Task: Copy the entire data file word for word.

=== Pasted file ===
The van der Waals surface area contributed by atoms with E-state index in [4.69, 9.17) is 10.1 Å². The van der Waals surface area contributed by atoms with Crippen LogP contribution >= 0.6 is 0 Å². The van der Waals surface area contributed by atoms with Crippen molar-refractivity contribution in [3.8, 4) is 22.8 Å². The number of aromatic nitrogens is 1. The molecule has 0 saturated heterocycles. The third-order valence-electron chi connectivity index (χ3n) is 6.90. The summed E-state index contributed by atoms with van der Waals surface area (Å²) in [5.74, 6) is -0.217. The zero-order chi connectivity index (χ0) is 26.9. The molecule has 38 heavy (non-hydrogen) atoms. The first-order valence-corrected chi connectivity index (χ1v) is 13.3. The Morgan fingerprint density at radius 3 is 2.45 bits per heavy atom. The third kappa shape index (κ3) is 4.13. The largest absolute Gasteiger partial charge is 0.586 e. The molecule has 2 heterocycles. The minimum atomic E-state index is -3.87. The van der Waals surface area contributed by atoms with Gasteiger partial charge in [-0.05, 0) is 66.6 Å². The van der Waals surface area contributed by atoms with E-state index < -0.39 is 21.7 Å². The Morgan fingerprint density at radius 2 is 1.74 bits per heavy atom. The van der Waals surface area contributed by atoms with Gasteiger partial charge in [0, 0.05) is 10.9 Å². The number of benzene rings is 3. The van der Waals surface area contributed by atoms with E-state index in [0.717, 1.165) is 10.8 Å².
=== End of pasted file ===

The van der Waals surface area contributed by atoms with E-state index in [4.69, 9.17) is 10.1 Å². The van der Waals surface area contributed by atoms with Crippen LogP contribution >= 0.6 is 0 Å². The van der Waals surface area contributed by atoms with Crippen molar-refractivity contribution in [3.8, 4) is 22.8 Å². The number of aromatic nitrogens is 1. The molecule has 0 saturated heterocycles. The third-order valence-electron chi connectivity index (χ3n) is 6.90. The summed E-state index contributed by atoms with van der Waals surface area (Å²) in [5.74, 6) is -0.217. The zero-order chi connectivity index (χ0) is 26.9. The molecule has 38 heavy (non-hydrogen) atoms. The first-order valence-corrected chi connectivity index (χ1v) is 13.3. The Morgan fingerprint density at radius 3 is 2.45 bits per heavy atom. The third kappa shape index (κ3) is 4.13. The largest absolute Gasteiger partial charge is 0.586 e. The molecule has 2 heterocycles. The minimum atomic E-state index is -3.87. The van der Waals surface area contributed by atoms with Gasteiger partial charge in [-0.05, 0) is 66.6 Å². The van der Waals surface area contributed by atoms with E-state index < -0.39 is 21.7 Å². The Morgan fingerprint density at radius 2 is 1.74 bits per heavy atom. The van der Waals surface area contributed by atoms with Gasteiger partial charge in [0, 0.05) is 10.9 Å². The number of benzene rings is 3. The van der Waals surface area contributed by atoms with E-state index in [0.717, 1.165) is 10.8 Å².